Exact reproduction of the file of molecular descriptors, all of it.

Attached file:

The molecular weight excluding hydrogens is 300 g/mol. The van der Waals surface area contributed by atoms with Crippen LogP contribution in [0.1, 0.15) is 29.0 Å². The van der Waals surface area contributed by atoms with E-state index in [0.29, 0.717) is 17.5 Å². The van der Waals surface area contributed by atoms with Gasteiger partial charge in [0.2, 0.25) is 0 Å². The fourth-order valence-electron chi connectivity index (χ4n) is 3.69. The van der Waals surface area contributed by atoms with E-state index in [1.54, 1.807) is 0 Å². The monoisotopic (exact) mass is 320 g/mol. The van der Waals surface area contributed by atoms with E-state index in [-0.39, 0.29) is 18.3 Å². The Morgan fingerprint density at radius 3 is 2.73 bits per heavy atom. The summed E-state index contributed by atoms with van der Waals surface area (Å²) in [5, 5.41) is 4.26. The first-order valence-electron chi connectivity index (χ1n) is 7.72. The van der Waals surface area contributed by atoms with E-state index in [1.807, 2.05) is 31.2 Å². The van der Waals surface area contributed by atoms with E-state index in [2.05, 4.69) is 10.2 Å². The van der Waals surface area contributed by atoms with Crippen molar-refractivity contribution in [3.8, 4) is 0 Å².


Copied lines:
The molecular weight excluding hydrogens is 300 g/mol. The van der Waals surface area contributed by atoms with Crippen LogP contribution in [0.1, 0.15) is 29.0 Å². The van der Waals surface area contributed by atoms with E-state index in [0.29, 0.717) is 17.5 Å². The van der Waals surface area contributed by atoms with Gasteiger partial charge in [0.2, 0.25) is 0 Å². The fourth-order valence-electron chi connectivity index (χ4n) is 3.69. The van der Waals surface area contributed by atoms with E-state index in [1.54, 1.807) is 0 Å². The monoisotopic (exact) mass is 320 g/mol. The van der Waals surface area contributed by atoms with E-state index in [-0.39, 0.29) is 18.3 Å². The Morgan fingerprint density at radius 3 is 2.73 bits per heavy atom. The summed E-state index contributed by atoms with van der Waals surface area (Å²) in [5, 5.41) is 4.26. The first-order valence-electron chi connectivity index (χ1n) is 7.72. The van der Waals surface area contributed by atoms with E-state index in [1.807, 2.05) is 31.2 Å². The van der Waals surface area contributed by atoms with E-state index in [2.05, 4.69) is 10.2 Å². The van der Waals surface area contributed by atoms with Crippen molar-refractivity contribution in [3.8, 4) is 0 Å².